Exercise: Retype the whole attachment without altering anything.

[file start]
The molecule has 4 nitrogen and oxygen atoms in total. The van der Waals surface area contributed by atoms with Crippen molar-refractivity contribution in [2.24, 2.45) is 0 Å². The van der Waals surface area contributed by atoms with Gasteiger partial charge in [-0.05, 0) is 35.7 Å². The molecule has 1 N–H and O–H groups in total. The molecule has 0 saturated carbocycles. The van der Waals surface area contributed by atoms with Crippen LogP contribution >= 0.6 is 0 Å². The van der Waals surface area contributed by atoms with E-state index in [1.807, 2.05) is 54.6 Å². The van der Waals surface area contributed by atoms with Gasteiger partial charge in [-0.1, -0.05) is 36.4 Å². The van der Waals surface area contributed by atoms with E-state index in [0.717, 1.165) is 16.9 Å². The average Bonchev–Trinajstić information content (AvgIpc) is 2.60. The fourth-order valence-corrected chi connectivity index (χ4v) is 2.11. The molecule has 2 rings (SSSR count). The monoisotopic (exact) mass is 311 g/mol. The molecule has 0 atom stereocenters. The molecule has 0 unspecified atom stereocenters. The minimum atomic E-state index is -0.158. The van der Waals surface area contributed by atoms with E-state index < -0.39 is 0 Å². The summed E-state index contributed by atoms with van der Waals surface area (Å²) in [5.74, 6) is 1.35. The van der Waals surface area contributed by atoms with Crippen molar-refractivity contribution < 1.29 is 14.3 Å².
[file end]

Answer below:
The molecule has 4 nitrogen and oxygen atoms in total. The van der Waals surface area contributed by atoms with Crippen molar-refractivity contribution in [2.24, 2.45) is 0 Å². The van der Waals surface area contributed by atoms with Gasteiger partial charge in [-0.05, 0) is 35.7 Å². The molecule has 1 N–H and O–H groups in total. The molecule has 0 saturated carbocycles. The van der Waals surface area contributed by atoms with Crippen LogP contribution >= 0.6 is 0 Å². The van der Waals surface area contributed by atoms with E-state index in [1.807, 2.05) is 54.6 Å². The van der Waals surface area contributed by atoms with Gasteiger partial charge in [-0.1, -0.05) is 36.4 Å². The van der Waals surface area contributed by atoms with E-state index in [0.717, 1.165) is 16.9 Å². The average Bonchev–Trinajstić information content (AvgIpc) is 2.60. The fourth-order valence-corrected chi connectivity index (χ4v) is 2.11. The molecule has 2 rings (SSSR count). The monoisotopic (exact) mass is 311 g/mol. The molecule has 0 atom stereocenters. The molecule has 0 unspecified atom stereocenters. The minimum atomic E-state index is -0.158. The van der Waals surface area contributed by atoms with E-state index < -0.39 is 0 Å². The summed E-state index contributed by atoms with van der Waals surface area (Å²) in [5.74, 6) is 1.35. The van der Waals surface area contributed by atoms with Crippen molar-refractivity contribution < 1.29 is 14.3 Å².